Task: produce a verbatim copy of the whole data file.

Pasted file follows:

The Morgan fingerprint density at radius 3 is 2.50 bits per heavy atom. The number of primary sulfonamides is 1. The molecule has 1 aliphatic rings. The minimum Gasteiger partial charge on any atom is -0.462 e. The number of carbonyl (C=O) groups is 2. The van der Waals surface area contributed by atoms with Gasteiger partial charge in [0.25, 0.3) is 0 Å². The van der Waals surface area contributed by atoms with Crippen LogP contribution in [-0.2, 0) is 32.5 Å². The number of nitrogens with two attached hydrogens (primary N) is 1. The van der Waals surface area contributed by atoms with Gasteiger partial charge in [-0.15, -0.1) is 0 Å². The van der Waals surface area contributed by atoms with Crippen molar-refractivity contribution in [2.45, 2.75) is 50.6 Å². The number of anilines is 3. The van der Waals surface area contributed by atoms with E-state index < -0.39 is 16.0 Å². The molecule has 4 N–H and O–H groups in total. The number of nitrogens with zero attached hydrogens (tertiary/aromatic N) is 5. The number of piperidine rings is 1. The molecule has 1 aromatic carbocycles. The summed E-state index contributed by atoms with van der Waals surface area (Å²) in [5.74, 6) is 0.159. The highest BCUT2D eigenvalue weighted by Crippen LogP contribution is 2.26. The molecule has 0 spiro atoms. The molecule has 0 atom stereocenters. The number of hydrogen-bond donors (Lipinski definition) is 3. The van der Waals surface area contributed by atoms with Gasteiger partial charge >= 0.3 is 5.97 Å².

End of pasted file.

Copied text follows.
The Morgan fingerprint density at radius 3 is 2.50 bits per heavy atom. The number of primary sulfonamides is 1. The molecule has 1 aliphatic rings. The minimum Gasteiger partial charge on any atom is -0.462 e. The number of carbonyl (C=O) groups is 2. The van der Waals surface area contributed by atoms with Gasteiger partial charge in [0.25, 0.3) is 0 Å². The van der Waals surface area contributed by atoms with Crippen LogP contribution in [-0.2, 0) is 32.5 Å². The number of nitrogens with two attached hydrogens (primary N) is 1. The van der Waals surface area contributed by atoms with Gasteiger partial charge in [-0.15, -0.1) is 0 Å². The van der Waals surface area contributed by atoms with Crippen molar-refractivity contribution in [2.45, 2.75) is 50.6 Å². The number of anilines is 3. The van der Waals surface area contributed by atoms with E-state index < -0.39 is 16.0 Å². The molecule has 4 N–H and O–H groups in total. The number of nitrogens with zero attached hydrogens (tertiary/aromatic N) is 5. The number of piperidine rings is 1. The molecule has 1 aromatic carbocycles. The summed E-state index contributed by atoms with van der Waals surface area (Å²) in [5.74, 6) is 0.159. The highest BCUT2D eigenvalue weighted by Crippen LogP contribution is 2.26. The molecule has 0 spiro atoms. The molecule has 0 atom stereocenters. The number of hydrogen-bond donors (Lipinski definition) is 3. The van der Waals surface area contributed by atoms with Gasteiger partial charge >= 0.3 is 5.97 Å².